Hoplerythrinus unitaeniatus is popularly known as jeju or aimara. Widely distributed, occurs in many Central and South America basins, with the São Francisco River as type locality. In Brazil, the southernmost record of the species is the Uruguay River, Rio Grande do Sul State. This study reports the first record of H. unitaeniatus in the Patos Lagoon system, Guaiba hydrographic region, state of Rio Grande do Sul, Brazil. The capture occurred in a floodplain adjacent of the Sinos River near São Leopoldo city (29° 44' 14.04" S and 51° 05' 11.08" W). Two specimens were collected with drag net in May 2008. One specimen was anesthetized with 2-phenoxy-ethanol solution, fixed in formalin 10%, identified and included in the Museu de Ciências e Tecnologia da Pontífícia Universidade Católica do Rio Grande do Sul fish collection. The second specimen was kept alive in aquarium. After ten months it died of Lernaea cyprinacea (Crustacea, Copepoda) infestation. The presence of Lernaea and ease of captive breading of this species support the hypothesis that the collected fish escaped from regional fish farms. The accidental capture does not necessarily reflect a self-sustaining population, but shows the absence of supervision on breeding and marketing of non-native species, which may lead to a homogenized aquatic community.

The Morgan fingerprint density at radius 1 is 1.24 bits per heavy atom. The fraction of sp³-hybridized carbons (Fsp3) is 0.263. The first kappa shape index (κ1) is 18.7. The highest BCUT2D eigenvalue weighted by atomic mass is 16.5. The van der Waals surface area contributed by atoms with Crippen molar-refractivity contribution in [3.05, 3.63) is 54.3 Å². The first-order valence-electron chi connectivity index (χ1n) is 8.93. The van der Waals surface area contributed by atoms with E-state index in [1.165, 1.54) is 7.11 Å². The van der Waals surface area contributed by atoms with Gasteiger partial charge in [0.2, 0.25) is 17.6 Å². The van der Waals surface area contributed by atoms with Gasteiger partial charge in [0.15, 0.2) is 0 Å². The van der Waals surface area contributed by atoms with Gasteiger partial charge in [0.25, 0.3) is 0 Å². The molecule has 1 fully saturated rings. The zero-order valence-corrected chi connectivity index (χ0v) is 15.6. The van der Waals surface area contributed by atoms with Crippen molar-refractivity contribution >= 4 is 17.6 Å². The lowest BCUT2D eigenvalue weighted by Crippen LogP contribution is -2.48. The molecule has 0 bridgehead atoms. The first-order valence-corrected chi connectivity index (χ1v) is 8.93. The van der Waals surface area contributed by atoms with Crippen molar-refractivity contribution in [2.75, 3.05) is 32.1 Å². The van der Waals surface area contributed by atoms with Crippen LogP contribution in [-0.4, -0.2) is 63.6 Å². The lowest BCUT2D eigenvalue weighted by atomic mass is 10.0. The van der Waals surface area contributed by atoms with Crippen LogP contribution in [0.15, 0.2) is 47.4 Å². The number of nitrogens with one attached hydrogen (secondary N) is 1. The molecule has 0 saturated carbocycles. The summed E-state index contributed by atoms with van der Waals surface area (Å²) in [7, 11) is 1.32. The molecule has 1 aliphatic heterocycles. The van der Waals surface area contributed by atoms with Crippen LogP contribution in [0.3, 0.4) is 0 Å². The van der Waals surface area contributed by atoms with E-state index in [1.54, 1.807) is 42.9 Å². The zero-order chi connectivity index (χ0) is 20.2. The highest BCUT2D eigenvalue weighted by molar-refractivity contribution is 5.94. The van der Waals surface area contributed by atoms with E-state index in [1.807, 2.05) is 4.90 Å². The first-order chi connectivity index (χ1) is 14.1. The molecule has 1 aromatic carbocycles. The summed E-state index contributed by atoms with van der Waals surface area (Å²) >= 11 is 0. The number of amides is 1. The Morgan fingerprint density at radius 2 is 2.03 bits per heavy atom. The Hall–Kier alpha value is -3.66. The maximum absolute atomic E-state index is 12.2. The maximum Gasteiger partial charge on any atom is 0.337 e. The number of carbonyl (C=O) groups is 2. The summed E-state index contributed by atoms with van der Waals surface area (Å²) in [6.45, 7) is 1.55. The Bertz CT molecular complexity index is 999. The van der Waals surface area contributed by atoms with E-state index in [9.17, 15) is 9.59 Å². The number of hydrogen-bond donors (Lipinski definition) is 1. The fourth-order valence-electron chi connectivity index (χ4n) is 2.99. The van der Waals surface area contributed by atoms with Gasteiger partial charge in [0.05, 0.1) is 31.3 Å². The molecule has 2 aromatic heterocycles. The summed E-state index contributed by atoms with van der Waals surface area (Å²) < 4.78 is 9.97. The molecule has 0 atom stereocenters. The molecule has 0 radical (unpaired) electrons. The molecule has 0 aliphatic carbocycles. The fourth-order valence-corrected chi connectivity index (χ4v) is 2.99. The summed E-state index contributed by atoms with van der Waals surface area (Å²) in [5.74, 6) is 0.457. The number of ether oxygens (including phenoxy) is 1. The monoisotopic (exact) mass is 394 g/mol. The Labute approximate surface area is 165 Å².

Erythrinidae; Hoplerythrinus unitaeniatus; invasive species